Drivers of species richness and community integrity of small forest patches in an agricultural landscape

Krista Takkis, Tiiu Kull, Tiit Hallikma, Piia Jaksi, Karin Kaljund, Karin Kauer, Thea Kull, Olavi Kurina, Mart Külvik, Kaire Lanno, Malle Leht, Jaan Liira, Indrek Melts, Hannes Pehlak, Janar Raet, Kaarel Sammet, Kalev Sepp, Ülo Väli & Lauri Laanisto

Studied forest patches within the agricultural landscape in northeast Estonia. Most of the uncultivated areas in the region are affected by karst formations. Figure from the original paper.

Small forest patches (up to a few hectares in size) are a common feature in European agricultural landscapes. These patches can be valuable harbours for biodiversity within the generally species-poor agricultural systems with strong human impact. Different natural species and communities can find refuge in these forest patches. Therefore, it is important to understand what determines species richness and composition of small forest patches in agricultural systems. Equally important is to identify what influences forest community integrity in these patches – the general condition and capability of a community to support its normal composition and functioning.

We studied these two questions based on 27 small forest patches in an agricultural system in Estonia in North-East Europe. The patches were dispersed in an old-established agricultural landscape, which had contained mainly karst-related uncultivated formations since early modern agricultural history. We identified the vascular plants growing in each patch and divided the species into four habitat preference groups – forest specialists, forest generalists, grassland specialists and synanthropic species (those mainly found in anthropogenic habitats). We also calculated three indices to study community integrity – the index of Favourable Conservation Status (FSCi; Helm et al. 2015) and two related indices. These indices characterize community condition and the impact of external influences and non-characteristic species on forest communities and enable studying factors that influence community integrity. In our modelling approach, we combined the island biogeographic theory (patch area and isolation effect) with the properties of the surrounding landscape and local environmental conditions within a patch to study comprehensively the different drivers affecting species richness and community integrity.

Our analyses confirmed the necessity of studying separately species with different habitat preferences, and of incorporating various landscape and environmental factors in a study. Total plant species richness was determined only by patch area, whereas individual habitat preference groups were influenced by different factors, including patch area, landscape composition and environmental factors. Most important factors for different species groups, as well as for forest community integrity, were patch area, the amount of light above the forest understory and soil reaction. Higher-integrity forest patches were identified by larger patch area, lower light conditions and slightly more acidic soils.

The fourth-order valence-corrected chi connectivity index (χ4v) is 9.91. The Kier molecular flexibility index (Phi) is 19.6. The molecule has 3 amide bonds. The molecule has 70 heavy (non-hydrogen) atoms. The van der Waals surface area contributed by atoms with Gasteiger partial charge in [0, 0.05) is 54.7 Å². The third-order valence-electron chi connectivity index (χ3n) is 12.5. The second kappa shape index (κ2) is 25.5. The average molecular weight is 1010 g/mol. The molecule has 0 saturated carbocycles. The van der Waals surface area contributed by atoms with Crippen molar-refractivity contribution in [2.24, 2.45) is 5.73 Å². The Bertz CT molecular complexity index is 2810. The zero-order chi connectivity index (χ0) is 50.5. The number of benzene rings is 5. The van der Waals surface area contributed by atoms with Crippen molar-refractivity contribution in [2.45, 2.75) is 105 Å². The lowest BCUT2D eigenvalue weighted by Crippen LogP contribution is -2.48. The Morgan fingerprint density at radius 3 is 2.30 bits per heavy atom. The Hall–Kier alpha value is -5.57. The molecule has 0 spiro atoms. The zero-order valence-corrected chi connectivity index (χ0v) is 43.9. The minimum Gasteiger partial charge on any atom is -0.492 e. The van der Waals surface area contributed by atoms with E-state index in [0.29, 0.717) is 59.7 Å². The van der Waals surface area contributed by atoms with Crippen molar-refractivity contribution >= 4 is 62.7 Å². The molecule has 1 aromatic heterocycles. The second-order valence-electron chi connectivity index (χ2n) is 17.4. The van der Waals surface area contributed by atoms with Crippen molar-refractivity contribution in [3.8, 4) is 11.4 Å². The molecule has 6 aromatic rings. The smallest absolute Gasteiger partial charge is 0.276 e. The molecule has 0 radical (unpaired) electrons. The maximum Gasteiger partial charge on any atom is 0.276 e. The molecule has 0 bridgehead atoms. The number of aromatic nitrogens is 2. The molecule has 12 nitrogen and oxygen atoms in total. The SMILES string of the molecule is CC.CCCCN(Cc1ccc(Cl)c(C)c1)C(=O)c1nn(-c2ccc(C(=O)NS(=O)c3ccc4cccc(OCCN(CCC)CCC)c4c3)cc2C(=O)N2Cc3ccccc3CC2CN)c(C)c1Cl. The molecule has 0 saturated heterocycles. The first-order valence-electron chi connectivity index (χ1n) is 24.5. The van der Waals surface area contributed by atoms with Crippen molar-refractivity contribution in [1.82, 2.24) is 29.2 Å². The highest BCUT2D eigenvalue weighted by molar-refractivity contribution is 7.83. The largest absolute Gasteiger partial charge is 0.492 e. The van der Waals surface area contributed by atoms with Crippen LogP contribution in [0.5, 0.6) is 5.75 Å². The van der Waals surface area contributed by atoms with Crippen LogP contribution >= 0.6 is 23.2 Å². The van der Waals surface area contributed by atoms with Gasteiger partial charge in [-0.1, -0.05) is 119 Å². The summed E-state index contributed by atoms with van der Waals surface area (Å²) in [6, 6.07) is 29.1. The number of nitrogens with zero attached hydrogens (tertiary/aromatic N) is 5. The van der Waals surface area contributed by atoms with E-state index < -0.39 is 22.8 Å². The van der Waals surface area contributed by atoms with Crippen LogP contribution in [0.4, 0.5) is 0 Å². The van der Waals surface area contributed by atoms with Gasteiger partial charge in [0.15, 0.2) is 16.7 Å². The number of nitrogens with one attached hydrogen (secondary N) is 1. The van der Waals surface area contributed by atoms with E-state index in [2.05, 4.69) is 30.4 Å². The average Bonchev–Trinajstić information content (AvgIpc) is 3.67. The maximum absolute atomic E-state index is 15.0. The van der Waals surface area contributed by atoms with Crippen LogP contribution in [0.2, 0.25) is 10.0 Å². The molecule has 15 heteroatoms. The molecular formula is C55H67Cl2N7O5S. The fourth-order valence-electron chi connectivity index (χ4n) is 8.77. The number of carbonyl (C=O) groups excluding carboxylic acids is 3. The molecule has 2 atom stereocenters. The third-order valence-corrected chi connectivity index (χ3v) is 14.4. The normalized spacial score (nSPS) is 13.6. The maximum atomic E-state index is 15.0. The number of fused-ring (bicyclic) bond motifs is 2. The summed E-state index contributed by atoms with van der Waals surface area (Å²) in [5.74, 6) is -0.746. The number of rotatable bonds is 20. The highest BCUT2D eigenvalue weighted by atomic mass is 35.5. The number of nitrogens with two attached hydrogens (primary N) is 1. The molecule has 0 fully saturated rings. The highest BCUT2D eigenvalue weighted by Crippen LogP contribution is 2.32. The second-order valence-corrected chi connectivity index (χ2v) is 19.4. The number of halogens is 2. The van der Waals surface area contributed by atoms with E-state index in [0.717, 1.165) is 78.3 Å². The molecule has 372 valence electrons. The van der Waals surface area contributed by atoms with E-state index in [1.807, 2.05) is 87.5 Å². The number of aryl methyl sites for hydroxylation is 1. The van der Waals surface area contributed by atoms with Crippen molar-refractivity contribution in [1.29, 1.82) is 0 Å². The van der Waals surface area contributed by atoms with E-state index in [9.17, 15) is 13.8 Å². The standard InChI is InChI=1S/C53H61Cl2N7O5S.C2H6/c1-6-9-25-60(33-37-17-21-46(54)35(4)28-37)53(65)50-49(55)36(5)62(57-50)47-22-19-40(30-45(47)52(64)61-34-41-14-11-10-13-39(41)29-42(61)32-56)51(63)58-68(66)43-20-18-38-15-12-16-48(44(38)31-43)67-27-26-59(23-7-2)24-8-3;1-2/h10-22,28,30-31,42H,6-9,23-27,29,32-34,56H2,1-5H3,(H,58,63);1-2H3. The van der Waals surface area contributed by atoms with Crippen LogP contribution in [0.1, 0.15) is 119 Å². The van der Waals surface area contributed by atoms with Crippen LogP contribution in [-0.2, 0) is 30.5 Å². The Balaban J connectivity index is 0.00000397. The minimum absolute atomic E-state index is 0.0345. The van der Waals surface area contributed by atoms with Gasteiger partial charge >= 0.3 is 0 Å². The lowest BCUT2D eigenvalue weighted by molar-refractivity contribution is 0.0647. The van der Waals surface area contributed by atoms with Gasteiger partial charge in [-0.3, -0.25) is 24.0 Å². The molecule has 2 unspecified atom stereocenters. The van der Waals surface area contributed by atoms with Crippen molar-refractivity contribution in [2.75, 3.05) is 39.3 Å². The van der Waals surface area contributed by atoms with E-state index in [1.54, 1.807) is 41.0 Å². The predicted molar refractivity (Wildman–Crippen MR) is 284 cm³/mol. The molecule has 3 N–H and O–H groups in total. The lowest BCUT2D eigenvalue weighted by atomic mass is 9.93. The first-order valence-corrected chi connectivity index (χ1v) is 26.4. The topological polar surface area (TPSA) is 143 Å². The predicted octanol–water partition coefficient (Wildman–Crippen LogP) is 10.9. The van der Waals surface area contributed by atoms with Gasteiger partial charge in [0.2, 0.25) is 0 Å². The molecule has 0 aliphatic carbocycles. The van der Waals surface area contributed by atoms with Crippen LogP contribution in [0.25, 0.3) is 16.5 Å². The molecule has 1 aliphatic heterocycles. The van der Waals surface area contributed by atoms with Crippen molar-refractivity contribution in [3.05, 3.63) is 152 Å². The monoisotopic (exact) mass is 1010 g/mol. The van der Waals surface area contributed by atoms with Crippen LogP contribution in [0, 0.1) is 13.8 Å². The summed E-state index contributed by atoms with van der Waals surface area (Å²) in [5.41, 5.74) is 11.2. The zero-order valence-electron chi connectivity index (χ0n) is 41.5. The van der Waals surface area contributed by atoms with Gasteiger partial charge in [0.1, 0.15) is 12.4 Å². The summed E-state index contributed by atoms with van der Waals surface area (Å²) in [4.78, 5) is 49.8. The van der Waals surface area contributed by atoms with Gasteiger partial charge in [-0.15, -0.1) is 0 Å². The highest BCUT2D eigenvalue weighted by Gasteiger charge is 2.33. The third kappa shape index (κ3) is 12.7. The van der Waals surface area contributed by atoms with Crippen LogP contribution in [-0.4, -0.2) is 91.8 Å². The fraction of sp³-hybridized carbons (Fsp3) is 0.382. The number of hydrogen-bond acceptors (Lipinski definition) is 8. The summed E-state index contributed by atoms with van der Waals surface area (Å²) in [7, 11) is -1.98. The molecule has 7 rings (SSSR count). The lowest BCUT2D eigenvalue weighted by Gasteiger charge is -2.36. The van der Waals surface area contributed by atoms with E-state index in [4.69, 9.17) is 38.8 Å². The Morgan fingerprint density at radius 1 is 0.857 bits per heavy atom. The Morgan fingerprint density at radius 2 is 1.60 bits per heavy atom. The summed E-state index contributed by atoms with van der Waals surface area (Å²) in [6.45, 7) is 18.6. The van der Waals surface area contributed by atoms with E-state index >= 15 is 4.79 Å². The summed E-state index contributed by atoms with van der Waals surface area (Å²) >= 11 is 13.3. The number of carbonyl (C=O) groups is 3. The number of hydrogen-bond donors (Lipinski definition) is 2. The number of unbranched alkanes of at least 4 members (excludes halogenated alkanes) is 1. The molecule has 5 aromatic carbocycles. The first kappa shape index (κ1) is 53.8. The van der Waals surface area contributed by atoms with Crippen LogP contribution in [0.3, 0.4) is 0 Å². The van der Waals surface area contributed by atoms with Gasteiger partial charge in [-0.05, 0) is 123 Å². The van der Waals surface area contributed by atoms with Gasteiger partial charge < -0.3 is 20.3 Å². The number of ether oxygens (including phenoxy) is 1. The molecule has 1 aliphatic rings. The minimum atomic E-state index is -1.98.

Effects of patch size, landscape composition and local environment on species richness and community integrity indices. Numbers on the arrows and arrow thickness indicate the importance of predictors (averaged Akaike weights). Figure from the original paper.

Our study highlights the role of small forest patches as refugia for different species and valuable communities, as well as providers of ecosystem services in the generally impoverished agricultural landscapes. Additionally, it illustrates the necessity to use comprehensive models and take into account patch configuration, surrounding landscape composition and local environmental conditions within a patch to fully understand the drivers behind observed patterns. Better understanding of processes and drivers of species richness and community integrity can help us to protect and promote the favourable conditions in small forest patches and thereby improve the conditions for numerous species and the provision of ecosystem services in agricultural systems.


  • Helm, A., Zobel, M., Moles, A. T., Szava-Kovats, R., & Pärtel, M. (2015). Characteristic and derived diversity: implementing the species pool concept to quantify conservation condition of habitats. Diversity and Distributions, 21, 711–721.

This is a plain language summary for the paper of Krista Takkis et al. published in the Journal of Vegetation Science (